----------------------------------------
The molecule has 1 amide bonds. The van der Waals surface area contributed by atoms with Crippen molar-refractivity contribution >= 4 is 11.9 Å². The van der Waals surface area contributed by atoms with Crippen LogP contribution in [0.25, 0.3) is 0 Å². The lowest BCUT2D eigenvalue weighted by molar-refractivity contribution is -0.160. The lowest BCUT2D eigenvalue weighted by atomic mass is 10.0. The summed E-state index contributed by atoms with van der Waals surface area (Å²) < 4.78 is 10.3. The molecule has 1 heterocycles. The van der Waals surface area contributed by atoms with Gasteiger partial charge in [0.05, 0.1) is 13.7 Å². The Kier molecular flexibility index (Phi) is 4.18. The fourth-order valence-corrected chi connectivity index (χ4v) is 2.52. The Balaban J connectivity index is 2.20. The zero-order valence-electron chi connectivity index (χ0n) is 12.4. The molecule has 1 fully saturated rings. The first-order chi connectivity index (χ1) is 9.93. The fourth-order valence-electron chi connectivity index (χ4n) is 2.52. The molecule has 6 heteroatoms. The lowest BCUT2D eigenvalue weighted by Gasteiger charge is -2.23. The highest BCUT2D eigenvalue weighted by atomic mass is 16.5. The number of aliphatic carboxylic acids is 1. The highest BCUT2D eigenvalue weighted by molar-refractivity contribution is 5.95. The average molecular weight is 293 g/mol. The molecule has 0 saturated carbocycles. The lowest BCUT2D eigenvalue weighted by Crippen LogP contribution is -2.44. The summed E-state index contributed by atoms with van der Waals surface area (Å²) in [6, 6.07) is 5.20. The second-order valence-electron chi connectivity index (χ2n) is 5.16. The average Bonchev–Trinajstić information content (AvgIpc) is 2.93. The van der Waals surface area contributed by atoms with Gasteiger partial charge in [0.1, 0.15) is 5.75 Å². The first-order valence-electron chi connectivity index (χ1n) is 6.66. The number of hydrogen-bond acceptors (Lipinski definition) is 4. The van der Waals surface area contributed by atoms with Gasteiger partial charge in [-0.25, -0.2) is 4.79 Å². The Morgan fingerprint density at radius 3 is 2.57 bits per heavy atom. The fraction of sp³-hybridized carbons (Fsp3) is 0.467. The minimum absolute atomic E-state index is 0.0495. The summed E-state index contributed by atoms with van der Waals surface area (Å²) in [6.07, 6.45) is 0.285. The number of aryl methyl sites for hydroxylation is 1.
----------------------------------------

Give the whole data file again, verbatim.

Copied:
The molecule has 1 amide bonds. The van der Waals surface area contributed by atoms with Crippen molar-refractivity contribution >= 4 is 11.9 Å². The van der Waals surface area contributed by atoms with Crippen LogP contribution in [0.25, 0.3) is 0 Å². The lowest BCUT2D eigenvalue weighted by molar-refractivity contribution is -0.160. The lowest BCUT2D eigenvalue weighted by atomic mass is 10.0. The summed E-state index contributed by atoms with van der Waals surface area (Å²) < 4.78 is 10.3. The molecule has 1 heterocycles. The van der Waals surface area contributed by atoms with Gasteiger partial charge in [0.05, 0.1) is 13.7 Å². The Kier molecular flexibility index (Phi) is 4.18. The fourth-order valence-corrected chi connectivity index (χ4v) is 2.52. The Balaban J connectivity index is 2.20. The zero-order valence-electron chi connectivity index (χ0n) is 12.4. The molecule has 1 fully saturated rings. The first-order chi connectivity index (χ1) is 9.93. The fourth-order valence-electron chi connectivity index (χ4n) is 2.52. The molecule has 6 heteroatoms. The lowest BCUT2D eigenvalue weighted by Gasteiger charge is -2.23. The highest BCUT2D eigenvalue weighted by atomic mass is 16.5. The number of aliphatic carboxylic acids is 1. The highest BCUT2D eigenvalue weighted by molar-refractivity contribution is 5.95. The average molecular weight is 293 g/mol. The molecule has 0 saturated carbocycles. The lowest BCUT2D eigenvalue weighted by Crippen LogP contribution is -2.44. The summed E-state index contributed by atoms with van der Waals surface area (Å²) in [6, 6.07) is 5.20. The second-order valence-electron chi connectivity index (χ2n) is 5.16. The average Bonchev–Trinajstić information content (AvgIpc) is 2.93. The van der Waals surface area contributed by atoms with Gasteiger partial charge in [0.1, 0.15) is 5.75 Å². The first-order valence-electron chi connectivity index (χ1n) is 6.66. The number of hydrogen-bond acceptors (Lipinski definition) is 4. The van der Waals surface area contributed by atoms with Gasteiger partial charge in [-0.25, -0.2) is 4.79 Å². The Morgan fingerprint density at radius 3 is 2.57 bits per heavy atom. The fraction of sp³-hybridized carbons (Fsp3) is 0.467. The minimum absolute atomic E-state index is 0.0495. The summed E-state index contributed by atoms with van der Waals surface area (Å²) in [6.07, 6.45) is 0.285. The number of aryl methyl sites for hydroxylation is 1.